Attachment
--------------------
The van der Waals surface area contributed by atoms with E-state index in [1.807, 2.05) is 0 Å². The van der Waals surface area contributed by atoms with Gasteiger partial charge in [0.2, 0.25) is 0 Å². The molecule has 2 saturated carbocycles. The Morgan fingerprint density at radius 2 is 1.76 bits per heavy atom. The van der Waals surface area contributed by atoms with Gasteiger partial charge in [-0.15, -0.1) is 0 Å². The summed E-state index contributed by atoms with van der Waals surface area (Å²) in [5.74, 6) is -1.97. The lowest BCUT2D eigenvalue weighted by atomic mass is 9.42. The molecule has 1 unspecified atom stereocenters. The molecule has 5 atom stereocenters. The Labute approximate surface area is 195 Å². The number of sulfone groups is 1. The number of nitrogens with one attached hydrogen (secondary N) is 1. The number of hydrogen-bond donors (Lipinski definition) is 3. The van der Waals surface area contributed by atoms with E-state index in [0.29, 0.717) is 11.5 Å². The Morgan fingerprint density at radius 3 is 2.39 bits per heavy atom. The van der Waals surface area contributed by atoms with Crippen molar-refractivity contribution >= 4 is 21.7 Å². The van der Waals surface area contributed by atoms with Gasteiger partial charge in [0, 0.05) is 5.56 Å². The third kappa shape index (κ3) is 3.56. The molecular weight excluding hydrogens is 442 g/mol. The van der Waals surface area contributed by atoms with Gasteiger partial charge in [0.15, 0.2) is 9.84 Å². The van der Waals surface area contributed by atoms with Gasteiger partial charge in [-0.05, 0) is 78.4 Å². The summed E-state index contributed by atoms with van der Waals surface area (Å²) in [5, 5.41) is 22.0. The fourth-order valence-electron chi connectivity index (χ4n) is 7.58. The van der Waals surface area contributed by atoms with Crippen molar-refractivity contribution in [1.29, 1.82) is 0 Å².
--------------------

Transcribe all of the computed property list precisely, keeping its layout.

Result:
The van der Waals surface area contributed by atoms with E-state index in [1.807, 2.05) is 0 Å². The van der Waals surface area contributed by atoms with Gasteiger partial charge in [0.2, 0.25) is 0 Å². The molecule has 2 saturated carbocycles. The Morgan fingerprint density at radius 2 is 1.76 bits per heavy atom. The van der Waals surface area contributed by atoms with Gasteiger partial charge in [-0.15, -0.1) is 0 Å². The summed E-state index contributed by atoms with van der Waals surface area (Å²) in [5.74, 6) is -1.97. The lowest BCUT2D eigenvalue weighted by atomic mass is 9.42. The molecule has 1 unspecified atom stereocenters. The molecule has 5 atom stereocenters. The Labute approximate surface area is 195 Å². The number of sulfone groups is 1. The number of nitrogens with one attached hydrogen (secondary N) is 1. The number of hydrogen-bond donors (Lipinski definition) is 3. The van der Waals surface area contributed by atoms with E-state index in [0.29, 0.717) is 11.5 Å². The Morgan fingerprint density at radius 3 is 2.39 bits per heavy atom. The van der Waals surface area contributed by atoms with Crippen molar-refractivity contribution >= 4 is 21.7 Å². The van der Waals surface area contributed by atoms with Gasteiger partial charge in [0, 0.05) is 5.56 Å². The third kappa shape index (κ3) is 3.56. The molecular weight excluding hydrogens is 442 g/mol. The van der Waals surface area contributed by atoms with Gasteiger partial charge in [0.15, 0.2) is 9.84 Å². The van der Waals surface area contributed by atoms with Gasteiger partial charge in [-0.05, 0) is 78.4 Å². The summed E-state index contributed by atoms with van der Waals surface area (Å²) in [5, 5.41) is 22.0. The fourth-order valence-electron chi connectivity index (χ4n) is 7.58. The van der Waals surface area contributed by atoms with Crippen molar-refractivity contribution in [1.29, 1.82) is 0 Å².